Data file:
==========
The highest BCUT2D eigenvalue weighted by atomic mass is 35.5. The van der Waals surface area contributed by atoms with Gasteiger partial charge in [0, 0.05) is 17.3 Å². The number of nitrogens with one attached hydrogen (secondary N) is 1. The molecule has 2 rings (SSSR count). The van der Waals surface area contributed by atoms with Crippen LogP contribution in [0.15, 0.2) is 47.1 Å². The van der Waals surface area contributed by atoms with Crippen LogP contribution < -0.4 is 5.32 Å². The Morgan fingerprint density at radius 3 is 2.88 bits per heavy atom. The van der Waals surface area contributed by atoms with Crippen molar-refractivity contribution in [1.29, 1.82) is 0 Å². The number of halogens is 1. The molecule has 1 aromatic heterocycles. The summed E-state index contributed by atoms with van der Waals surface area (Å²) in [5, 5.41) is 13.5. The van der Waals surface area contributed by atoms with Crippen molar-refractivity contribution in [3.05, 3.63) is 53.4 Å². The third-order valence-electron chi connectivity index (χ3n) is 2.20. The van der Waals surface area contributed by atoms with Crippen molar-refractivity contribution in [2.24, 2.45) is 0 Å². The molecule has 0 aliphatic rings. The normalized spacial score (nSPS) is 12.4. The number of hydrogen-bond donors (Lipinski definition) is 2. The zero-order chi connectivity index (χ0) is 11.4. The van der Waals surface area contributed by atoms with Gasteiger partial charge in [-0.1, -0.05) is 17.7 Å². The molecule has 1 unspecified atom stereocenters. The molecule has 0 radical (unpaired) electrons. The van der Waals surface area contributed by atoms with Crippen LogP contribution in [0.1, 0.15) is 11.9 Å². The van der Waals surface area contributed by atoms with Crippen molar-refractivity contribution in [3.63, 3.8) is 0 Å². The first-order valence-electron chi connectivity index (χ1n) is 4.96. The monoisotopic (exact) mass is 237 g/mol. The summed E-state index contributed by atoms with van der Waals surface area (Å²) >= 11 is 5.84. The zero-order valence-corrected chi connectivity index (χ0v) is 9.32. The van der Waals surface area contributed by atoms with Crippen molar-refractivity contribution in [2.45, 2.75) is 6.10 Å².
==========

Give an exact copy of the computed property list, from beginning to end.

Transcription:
The highest BCUT2D eigenvalue weighted by atomic mass is 35.5. The van der Waals surface area contributed by atoms with Gasteiger partial charge in [0, 0.05) is 17.3 Å². The number of nitrogens with one attached hydrogen (secondary N) is 1. The molecule has 2 rings (SSSR count). The van der Waals surface area contributed by atoms with Crippen LogP contribution in [0.15, 0.2) is 47.1 Å². The van der Waals surface area contributed by atoms with Crippen LogP contribution < -0.4 is 5.32 Å². The Morgan fingerprint density at radius 3 is 2.88 bits per heavy atom. The van der Waals surface area contributed by atoms with Crippen molar-refractivity contribution in [1.29, 1.82) is 0 Å². The number of halogens is 1. The molecule has 1 aromatic heterocycles. The summed E-state index contributed by atoms with van der Waals surface area (Å²) in [5, 5.41) is 13.5. The van der Waals surface area contributed by atoms with Crippen molar-refractivity contribution in [3.05, 3.63) is 53.4 Å². The third-order valence-electron chi connectivity index (χ3n) is 2.20. The van der Waals surface area contributed by atoms with Crippen molar-refractivity contribution in [2.24, 2.45) is 0 Å². The molecule has 0 aliphatic rings. The normalized spacial score (nSPS) is 12.4. The number of hydrogen-bond donors (Lipinski definition) is 2. The zero-order chi connectivity index (χ0) is 11.4. The van der Waals surface area contributed by atoms with Gasteiger partial charge in [-0.1, -0.05) is 17.7 Å². The molecule has 1 unspecified atom stereocenters. The molecule has 0 radical (unpaired) electrons. The van der Waals surface area contributed by atoms with Crippen LogP contribution in [0.1, 0.15) is 11.9 Å². The van der Waals surface area contributed by atoms with Crippen molar-refractivity contribution in [3.63, 3.8) is 0 Å². The first-order valence-electron chi connectivity index (χ1n) is 4.96. The monoisotopic (exact) mass is 237 g/mol. The summed E-state index contributed by atoms with van der Waals surface area (Å²) >= 11 is 5.84. The zero-order valence-corrected chi connectivity index (χ0v) is 9.32. The van der Waals surface area contributed by atoms with Crippen molar-refractivity contribution in [2.45, 2.75) is 6.10 Å².